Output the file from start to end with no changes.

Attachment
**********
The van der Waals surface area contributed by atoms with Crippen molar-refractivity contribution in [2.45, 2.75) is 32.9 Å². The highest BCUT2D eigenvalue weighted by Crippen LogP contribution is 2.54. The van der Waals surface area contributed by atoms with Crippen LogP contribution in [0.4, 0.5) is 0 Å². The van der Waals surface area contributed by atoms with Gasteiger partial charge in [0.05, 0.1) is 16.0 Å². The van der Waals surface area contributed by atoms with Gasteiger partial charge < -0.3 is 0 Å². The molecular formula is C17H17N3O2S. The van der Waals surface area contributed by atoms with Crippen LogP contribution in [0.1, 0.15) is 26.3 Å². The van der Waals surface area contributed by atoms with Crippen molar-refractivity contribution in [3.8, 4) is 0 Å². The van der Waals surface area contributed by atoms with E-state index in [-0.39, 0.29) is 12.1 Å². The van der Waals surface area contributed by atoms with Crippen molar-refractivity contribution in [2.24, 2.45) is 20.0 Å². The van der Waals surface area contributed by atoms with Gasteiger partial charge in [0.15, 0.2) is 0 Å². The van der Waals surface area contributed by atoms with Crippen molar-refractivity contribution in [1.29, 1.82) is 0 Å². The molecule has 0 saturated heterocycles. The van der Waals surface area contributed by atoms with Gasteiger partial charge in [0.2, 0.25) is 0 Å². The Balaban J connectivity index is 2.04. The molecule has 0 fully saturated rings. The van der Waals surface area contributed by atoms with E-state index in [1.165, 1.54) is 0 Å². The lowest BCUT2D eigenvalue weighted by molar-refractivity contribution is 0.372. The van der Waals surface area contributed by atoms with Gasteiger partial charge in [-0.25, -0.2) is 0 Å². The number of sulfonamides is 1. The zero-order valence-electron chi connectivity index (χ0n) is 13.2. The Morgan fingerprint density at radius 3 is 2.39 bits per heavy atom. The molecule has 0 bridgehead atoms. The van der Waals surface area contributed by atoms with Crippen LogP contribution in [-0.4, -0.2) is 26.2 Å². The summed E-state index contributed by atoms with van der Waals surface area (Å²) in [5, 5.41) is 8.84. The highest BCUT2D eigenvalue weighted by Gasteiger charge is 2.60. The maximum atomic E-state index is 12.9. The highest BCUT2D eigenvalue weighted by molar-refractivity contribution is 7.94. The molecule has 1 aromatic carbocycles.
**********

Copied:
The van der Waals surface area contributed by atoms with Crippen molar-refractivity contribution in [2.45, 2.75) is 32.9 Å². The highest BCUT2D eigenvalue weighted by Crippen LogP contribution is 2.54. The van der Waals surface area contributed by atoms with Crippen LogP contribution in [0.4, 0.5) is 0 Å². The van der Waals surface area contributed by atoms with Gasteiger partial charge in [0.05, 0.1) is 16.0 Å². The van der Waals surface area contributed by atoms with Gasteiger partial charge < -0.3 is 0 Å². The molecular formula is C17H17N3O2S. The van der Waals surface area contributed by atoms with Crippen LogP contribution in [0.1, 0.15) is 26.3 Å². The van der Waals surface area contributed by atoms with Crippen molar-refractivity contribution in [3.8, 4) is 0 Å². The van der Waals surface area contributed by atoms with E-state index in [-0.39, 0.29) is 12.1 Å². The van der Waals surface area contributed by atoms with Crippen molar-refractivity contribution in [2.24, 2.45) is 20.0 Å². The van der Waals surface area contributed by atoms with Gasteiger partial charge in [0.15, 0.2) is 0 Å². The van der Waals surface area contributed by atoms with Crippen molar-refractivity contribution in [1.29, 1.82) is 0 Å². The molecule has 0 saturated heterocycles. The van der Waals surface area contributed by atoms with Gasteiger partial charge in [0.2, 0.25) is 0 Å². The Balaban J connectivity index is 2.04. The molecule has 0 fully saturated rings. The van der Waals surface area contributed by atoms with E-state index in [1.165, 1.54) is 0 Å². The lowest BCUT2D eigenvalue weighted by molar-refractivity contribution is 0.372. The van der Waals surface area contributed by atoms with Gasteiger partial charge in [-0.25, -0.2) is 0 Å². The number of sulfonamides is 1. The zero-order valence-electron chi connectivity index (χ0n) is 13.2. The Morgan fingerprint density at radius 3 is 2.39 bits per heavy atom. The molecule has 0 bridgehead atoms. The van der Waals surface area contributed by atoms with Crippen LogP contribution in [-0.4, -0.2) is 26.2 Å². The summed E-state index contributed by atoms with van der Waals surface area (Å²) in [5, 5.41) is 8.84. The highest BCUT2D eigenvalue weighted by Gasteiger charge is 2.60. The maximum atomic E-state index is 12.9. The highest BCUT2D eigenvalue weighted by molar-refractivity contribution is 7.94. The molecule has 1 aromatic carbocycles.